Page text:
While millions are probably wondering what time and what channel the Pro Bowl is on today, I have generally not seen the point behind the NFL's version of an All-Star game. The game has traditionally been played
the week after Super Bowl, which is the preeminent football and sporting event in the country. While in recent years, the NFL has moved the Pro bowl to the Sunday before the Super Bowl, it still gets far less 'juice' than the rest of the Super Bowl week.
Football is simply not a game that can be played halfway and be any good. While I am admittedly not a big fan of All-Star games of any sort to begin with, I do acknowledge that certain aspects of the All Star games in other sports, particularly in the NBA and Major League Baseball, can be attractive.
Even though the NBA All-Star generally lacks a serious attempt at defense by either team, the offensive displays can be found to watch. Similarly, when a player does decide to play defense, he will do so in a one on one fashion, making for some compelling enough matchups.
Similarly in baseball, a great hitter can face a great hitter in an All-Star game and the matchup itself can be interesting as they are both doing what they would basically be doing during the regular season, even if the ultimate score of the game is of little importance to players on both teams.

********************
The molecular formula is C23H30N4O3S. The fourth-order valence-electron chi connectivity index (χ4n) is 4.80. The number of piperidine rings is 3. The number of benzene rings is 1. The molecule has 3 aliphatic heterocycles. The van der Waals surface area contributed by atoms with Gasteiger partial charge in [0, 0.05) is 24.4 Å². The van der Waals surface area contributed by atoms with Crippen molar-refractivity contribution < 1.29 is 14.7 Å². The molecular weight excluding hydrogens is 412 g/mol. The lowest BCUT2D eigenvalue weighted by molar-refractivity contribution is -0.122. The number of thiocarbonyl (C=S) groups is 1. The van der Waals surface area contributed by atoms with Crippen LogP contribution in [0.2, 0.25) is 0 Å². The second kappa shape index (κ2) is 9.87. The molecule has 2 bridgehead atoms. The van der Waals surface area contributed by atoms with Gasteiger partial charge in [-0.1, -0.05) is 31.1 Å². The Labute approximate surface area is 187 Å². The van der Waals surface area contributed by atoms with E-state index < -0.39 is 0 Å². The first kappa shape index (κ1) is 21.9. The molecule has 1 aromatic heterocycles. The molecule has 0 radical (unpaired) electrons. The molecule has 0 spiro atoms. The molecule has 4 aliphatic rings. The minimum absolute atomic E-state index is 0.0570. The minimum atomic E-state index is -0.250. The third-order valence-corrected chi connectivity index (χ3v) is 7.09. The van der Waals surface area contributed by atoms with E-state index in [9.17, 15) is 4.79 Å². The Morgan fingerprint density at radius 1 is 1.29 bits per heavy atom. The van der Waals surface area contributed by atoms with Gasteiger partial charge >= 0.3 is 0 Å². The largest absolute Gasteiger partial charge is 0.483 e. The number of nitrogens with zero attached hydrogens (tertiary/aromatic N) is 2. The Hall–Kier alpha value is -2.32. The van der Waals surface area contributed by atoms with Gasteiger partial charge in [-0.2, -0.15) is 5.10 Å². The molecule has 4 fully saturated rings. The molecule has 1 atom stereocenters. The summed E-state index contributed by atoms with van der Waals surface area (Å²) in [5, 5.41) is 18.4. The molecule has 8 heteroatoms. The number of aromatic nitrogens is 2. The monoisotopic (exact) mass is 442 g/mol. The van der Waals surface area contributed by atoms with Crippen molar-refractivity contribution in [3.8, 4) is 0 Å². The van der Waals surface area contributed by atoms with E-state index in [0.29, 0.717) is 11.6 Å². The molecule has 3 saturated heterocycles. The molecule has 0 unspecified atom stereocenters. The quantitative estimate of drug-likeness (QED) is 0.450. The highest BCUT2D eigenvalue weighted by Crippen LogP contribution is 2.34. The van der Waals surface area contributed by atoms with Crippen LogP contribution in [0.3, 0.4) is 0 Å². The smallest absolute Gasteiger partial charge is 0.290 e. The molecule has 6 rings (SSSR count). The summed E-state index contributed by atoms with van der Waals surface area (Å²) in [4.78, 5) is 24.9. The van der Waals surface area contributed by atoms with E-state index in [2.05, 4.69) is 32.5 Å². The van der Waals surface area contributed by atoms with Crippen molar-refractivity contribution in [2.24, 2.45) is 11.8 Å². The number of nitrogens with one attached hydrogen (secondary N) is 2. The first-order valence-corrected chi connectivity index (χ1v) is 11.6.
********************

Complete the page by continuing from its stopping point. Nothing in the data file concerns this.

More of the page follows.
But the Pro Bowl is different because football is different. Unlike the marathons that the other sports leagues' seasons are, football is a short season with only 16 regular season games. There is a reason for this as teams know they have to play with complete intensity each week. It would be foolish for a shortstop to play in a given game if he were hurt and was risking serious knee injury, for example. There are far too many games in baseball to take that kind of risk, generally.
In the NFL, though, every player plays every game unless they are hurt to the point that they simply cannot play.
when is the pro bowl in 2011, what time is the pro bowl 2011, when is the pro bowl, pro bowl 2011, 2011 pro bowl
Courtesy : Associated Content